The professional fire brigade in Frankfurt am Main has recently taken delivery of two identical rescue vehicles made by Empl. The vehicles enhance the "technical rescue capabilities" of the professional fire brigade in Frankfurt and are tactically integrated into the multi-layered rescue concept.
The city of Frankfurt has approx. 680,000 inhabitants and approx. 300,000 commuters from the neighbouring regions. It is the fifth-biggest city in the Federal Republic of Germany. Frankfurt’s professional fire brigade, with a staff of about 800, is the key unit for providing fire protection, rescue services and technical hazard protection. It is valiantly supported by 28 voluntary fire brigades.
CHASSIS AND SUPERSTRUCTURE
The two identical rescue vehicles are based on MB Actros 2036 AK chasses that have an automatic gearbox and comply with the Euro-5 exhaust gas standard.The superstructure is implemented according to the ultra-light EMPL Fire Fighter 2000 Alu-Tech design. It is torsion-resistant and connected to the chassis at six points. On the right and left side of the vehicle are three tool compartments with powder-coated roller blinds. The rear of the vehicle has a loading tailboard with a carrying capacity of 2,000 kg. The loading compartment at the rear of the vehicle is equipped to hold three roller containers.The standing platforms behind, in front of and above the rear axle can be folded down and allow easy access to the upper parts of the tool compartments. A light mast with four 1000 W halogen floodlights can be turned and swivelled and ensures sufficient illumination of the working area.The device compartments are equipped with LED light bands for internal illumination. The environmental lighting is also implemented with LEDs, which ensures optimal illumination as well as low power consumption and a long service life. The vehicle has a hydraulic pulling device (cable winch) with a nominal pulling force of 80 kN and can be used with a single tackle in the forward direction and a double tackle in the reverse direction.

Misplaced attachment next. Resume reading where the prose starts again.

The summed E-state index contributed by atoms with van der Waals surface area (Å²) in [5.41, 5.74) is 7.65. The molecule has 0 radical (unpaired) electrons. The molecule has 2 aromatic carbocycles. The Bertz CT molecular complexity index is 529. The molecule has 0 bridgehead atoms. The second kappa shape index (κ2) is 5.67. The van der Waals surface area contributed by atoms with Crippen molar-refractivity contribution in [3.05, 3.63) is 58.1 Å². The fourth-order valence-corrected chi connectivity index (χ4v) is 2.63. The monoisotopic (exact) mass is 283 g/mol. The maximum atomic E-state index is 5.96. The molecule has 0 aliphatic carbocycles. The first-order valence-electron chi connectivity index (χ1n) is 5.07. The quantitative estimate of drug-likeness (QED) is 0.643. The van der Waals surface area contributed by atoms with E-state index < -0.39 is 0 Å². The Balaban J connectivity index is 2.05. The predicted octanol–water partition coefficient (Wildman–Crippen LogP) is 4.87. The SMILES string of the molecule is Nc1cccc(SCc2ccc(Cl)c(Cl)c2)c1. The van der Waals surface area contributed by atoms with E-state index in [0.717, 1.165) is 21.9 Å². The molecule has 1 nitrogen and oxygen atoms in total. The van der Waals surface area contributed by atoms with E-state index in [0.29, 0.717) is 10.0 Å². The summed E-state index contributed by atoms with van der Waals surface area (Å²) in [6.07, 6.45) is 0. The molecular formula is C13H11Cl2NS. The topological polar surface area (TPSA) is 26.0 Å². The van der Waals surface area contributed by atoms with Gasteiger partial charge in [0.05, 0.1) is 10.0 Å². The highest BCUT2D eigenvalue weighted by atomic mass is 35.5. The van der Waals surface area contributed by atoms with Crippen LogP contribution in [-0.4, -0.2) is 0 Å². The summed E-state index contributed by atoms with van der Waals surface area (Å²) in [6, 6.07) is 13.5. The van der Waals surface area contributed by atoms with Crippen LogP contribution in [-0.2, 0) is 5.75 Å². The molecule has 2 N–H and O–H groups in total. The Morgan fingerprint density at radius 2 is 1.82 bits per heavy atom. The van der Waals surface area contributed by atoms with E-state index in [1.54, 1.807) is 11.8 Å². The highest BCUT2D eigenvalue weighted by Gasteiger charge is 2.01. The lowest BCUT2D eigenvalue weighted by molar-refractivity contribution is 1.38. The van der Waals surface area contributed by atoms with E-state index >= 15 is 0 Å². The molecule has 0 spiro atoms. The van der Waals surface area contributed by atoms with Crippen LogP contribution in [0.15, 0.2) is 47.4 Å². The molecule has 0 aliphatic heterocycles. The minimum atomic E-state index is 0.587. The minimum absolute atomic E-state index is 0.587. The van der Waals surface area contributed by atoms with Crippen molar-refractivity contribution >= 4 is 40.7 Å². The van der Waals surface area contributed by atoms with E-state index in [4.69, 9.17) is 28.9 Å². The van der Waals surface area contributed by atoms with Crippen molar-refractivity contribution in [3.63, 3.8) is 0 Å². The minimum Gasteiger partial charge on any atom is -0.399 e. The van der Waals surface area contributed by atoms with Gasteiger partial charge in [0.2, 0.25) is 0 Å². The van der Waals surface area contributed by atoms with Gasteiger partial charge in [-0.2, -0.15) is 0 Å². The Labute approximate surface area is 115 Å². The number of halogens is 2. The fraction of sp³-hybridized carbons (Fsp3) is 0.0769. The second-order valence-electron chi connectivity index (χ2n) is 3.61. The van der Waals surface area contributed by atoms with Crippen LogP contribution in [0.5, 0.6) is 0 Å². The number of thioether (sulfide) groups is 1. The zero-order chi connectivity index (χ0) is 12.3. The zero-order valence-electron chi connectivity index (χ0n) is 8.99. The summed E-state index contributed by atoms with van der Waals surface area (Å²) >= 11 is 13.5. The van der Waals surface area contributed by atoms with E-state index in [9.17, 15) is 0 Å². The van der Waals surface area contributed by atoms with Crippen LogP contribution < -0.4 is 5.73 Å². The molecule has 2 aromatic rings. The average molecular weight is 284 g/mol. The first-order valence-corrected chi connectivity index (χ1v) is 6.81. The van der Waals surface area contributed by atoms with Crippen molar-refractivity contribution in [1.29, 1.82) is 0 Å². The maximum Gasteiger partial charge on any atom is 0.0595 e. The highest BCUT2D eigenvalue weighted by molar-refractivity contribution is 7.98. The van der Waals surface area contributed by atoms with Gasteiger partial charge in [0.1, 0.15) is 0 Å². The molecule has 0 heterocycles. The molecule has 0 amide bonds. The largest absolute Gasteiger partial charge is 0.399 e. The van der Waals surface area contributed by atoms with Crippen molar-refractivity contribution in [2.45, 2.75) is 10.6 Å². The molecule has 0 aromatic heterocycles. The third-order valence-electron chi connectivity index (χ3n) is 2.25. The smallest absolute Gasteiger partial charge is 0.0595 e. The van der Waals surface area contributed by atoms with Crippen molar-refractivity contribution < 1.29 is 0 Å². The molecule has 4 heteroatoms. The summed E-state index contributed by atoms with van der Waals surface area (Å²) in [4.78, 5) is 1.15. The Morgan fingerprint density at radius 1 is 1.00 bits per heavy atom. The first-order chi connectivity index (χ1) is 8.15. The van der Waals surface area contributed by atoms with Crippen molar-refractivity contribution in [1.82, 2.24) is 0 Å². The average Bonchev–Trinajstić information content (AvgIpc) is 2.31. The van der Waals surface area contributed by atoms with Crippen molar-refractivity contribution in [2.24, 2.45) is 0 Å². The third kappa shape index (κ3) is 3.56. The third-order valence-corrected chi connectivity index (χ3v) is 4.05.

The vehicles each have a permanently installed generator with 30 kVA power that supplies the electrical devices of the fire-fighting equipment and the fixed installations such as the light mast. The various tool compartments contain 230 and 400 volt sockets. Load on the roof was deliberately avoided, due to the numerous tramway lines with overhead contact wires. The light mast is protected by appropriate insulation. The fire-fighting equipment is stored in swivel compartments, pull-out drawers and roller containers. The roller containers are structured into the three sections "lighting", "cutting and bracing" and "support material". The tool compartments contain, among other things, a dirt-water pump, battery-powered floodlights, a rescue platform, lifting cushions, a motorised angle grinder, various jack hammers and motor saws, a rescue and a sabre-type saw, a hydraulic rescue set, two hydraulic winches, floodlight lamps, a rescue board, two multi-function ladders, a scoop stretcher and a support system. A vice can be mounted on the loading tailboard.